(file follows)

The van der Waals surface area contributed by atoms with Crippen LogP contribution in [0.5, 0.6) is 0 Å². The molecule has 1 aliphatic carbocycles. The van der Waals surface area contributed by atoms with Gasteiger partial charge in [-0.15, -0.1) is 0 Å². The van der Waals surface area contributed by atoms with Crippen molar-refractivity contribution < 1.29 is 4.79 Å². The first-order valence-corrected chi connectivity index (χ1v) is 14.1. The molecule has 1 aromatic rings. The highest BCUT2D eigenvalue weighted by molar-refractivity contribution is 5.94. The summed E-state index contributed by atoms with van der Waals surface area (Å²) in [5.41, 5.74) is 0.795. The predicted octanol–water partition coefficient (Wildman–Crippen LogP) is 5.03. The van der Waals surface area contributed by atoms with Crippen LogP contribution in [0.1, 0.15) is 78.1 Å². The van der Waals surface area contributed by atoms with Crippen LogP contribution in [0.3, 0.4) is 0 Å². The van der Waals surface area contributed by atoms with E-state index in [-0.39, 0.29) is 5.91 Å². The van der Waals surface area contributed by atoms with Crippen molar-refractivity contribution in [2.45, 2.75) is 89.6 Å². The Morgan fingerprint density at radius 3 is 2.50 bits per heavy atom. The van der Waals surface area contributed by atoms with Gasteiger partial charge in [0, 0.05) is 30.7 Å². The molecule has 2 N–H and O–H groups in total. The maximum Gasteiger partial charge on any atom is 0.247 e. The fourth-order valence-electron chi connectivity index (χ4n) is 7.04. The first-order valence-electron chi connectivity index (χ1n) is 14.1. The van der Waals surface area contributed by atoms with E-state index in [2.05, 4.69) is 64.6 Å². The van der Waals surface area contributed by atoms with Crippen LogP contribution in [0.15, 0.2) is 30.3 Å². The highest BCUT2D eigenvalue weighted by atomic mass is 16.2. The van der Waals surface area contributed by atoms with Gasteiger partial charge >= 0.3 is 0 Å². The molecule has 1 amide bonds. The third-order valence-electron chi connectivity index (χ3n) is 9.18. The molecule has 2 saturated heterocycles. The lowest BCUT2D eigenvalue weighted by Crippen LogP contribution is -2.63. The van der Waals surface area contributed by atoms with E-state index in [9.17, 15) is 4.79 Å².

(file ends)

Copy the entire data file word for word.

The van der Waals surface area contributed by atoms with Crippen LogP contribution in [0.5, 0.6) is 0 Å². The molecule has 1 aliphatic carbocycles. The van der Waals surface area contributed by atoms with Gasteiger partial charge in [-0.15, -0.1) is 0 Å². The van der Waals surface area contributed by atoms with Crippen molar-refractivity contribution < 1.29 is 4.79 Å². The first-order valence-corrected chi connectivity index (χ1v) is 14.1. The molecule has 1 aromatic rings. The highest BCUT2D eigenvalue weighted by molar-refractivity contribution is 5.94. The summed E-state index contributed by atoms with van der Waals surface area (Å²) in [5.41, 5.74) is 0.795. The predicted octanol–water partition coefficient (Wildman–Crippen LogP) is 5.03. The van der Waals surface area contributed by atoms with Crippen LogP contribution in [0.1, 0.15) is 78.1 Å². The van der Waals surface area contributed by atoms with Crippen LogP contribution in [0.3, 0.4) is 0 Å². The van der Waals surface area contributed by atoms with E-state index in [-0.39, 0.29) is 5.91 Å². The van der Waals surface area contributed by atoms with Crippen molar-refractivity contribution in [2.45, 2.75) is 89.6 Å². The Morgan fingerprint density at radius 3 is 2.50 bits per heavy atom. The van der Waals surface area contributed by atoms with Gasteiger partial charge in [0, 0.05) is 30.7 Å². The molecule has 2 N–H and O–H groups in total. The maximum Gasteiger partial charge on any atom is 0.247 e. The fourth-order valence-electron chi connectivity index (χ4n) is 7.04. The first-order valence-electron chi connectivity index (χ1n) is 14.1. The van der Waals surface area contributed by atoms with E-state index in [2.05, 4.69) is 64.6 Å². The van der Waals surface area contributed by atoms with Crippen LogP contribution in [0.15, 0.2) is 30.3 Å². The highest BCUT2D eigenvalue weighted by atomic mass is 16.2. The van der Waals surface area contributed by atoms with Gasteiger partial charge >= 0.3 is 0 Å². The molecule has 1 amide bonds. The third-order valence-electron chi connectivity index (χ3n) is 9.18. The molecule has 2 saturated heterocycles. The lowest BCUT2D eigenvalue weighted by Crippen LogP contribution is -2.63. The van der Waals surface area contributed by atoms with E-state index in [9.17, 15) is 4.79 Å².